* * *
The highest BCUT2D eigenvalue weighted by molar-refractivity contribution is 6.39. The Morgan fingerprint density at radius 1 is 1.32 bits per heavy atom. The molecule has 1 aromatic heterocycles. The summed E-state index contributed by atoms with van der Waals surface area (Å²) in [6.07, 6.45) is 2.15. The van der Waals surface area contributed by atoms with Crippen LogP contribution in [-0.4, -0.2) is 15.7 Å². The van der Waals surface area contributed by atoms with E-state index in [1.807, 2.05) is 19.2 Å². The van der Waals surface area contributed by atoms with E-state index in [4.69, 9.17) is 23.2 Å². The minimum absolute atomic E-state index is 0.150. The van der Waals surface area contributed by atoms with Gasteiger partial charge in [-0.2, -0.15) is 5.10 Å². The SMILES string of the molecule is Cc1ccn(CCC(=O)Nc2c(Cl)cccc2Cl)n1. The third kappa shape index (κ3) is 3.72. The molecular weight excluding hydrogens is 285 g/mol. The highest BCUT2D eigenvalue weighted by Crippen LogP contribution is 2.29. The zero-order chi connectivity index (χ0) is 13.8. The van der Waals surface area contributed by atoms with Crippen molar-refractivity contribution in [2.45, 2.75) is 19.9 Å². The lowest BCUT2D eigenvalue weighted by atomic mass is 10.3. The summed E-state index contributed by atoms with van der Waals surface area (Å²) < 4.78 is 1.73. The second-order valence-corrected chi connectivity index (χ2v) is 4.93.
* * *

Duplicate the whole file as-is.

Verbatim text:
The highest BCUT2D eigenvalue weighted by molar-refractivity contribution is 6.39. The Morgan fingerprint density at radius 1 is 1.32 bits per heavy atom. The molecule has 1 aromatic heterocycles. The summed E-state index contributed by atoms with van der Waals surface area (Å²) in [6.07, 6.45) is 2.15. The van der Waals surface area contributed by atoms with Crippen LogP contribution in [-0.4, -0.2) is 15.7 Å². The van der Waals surface area contributed by atoms with E-state index in [1.807, 2.05) is 19.2 Å². The van der Waals surface area contributed by atoms with E-state index in [4.69, 9.17) is 23.2 Å². The minimum absolute atomic E-state index is 0.150. The van der Waals surface area contributed by atoms with Gasteiger partial charge in [-0.2, -0.15) is 5.10 Å². The SMILES string of the molecule is Cc1ccn(CCC(=O)Nc2c(Cl)cccc2Cl)n1. The third kappa shape index (κ3) is 3.72. The molecular weight excluding hydrogens is 285 g/mol. The highest BCUT2D eigenvalue weighted by Crippen LogP contribution is 2.29. The zero-order chi connectivity index (χ0) is 13.8. The van der Waals surface area contributed by atoms with Crippen molar-refractivity contribution in [2.45, 2.75) is 19.9 Å². The lowest BCUT2D eigenvalue weighted by atomic mass is 10.3. The summed E-state index contributed by atoms with van der Waals surface area (Å²) < 4.78 is 1.73. The second-order valence-corrected chi connectivity index (χ2v) is 4.93.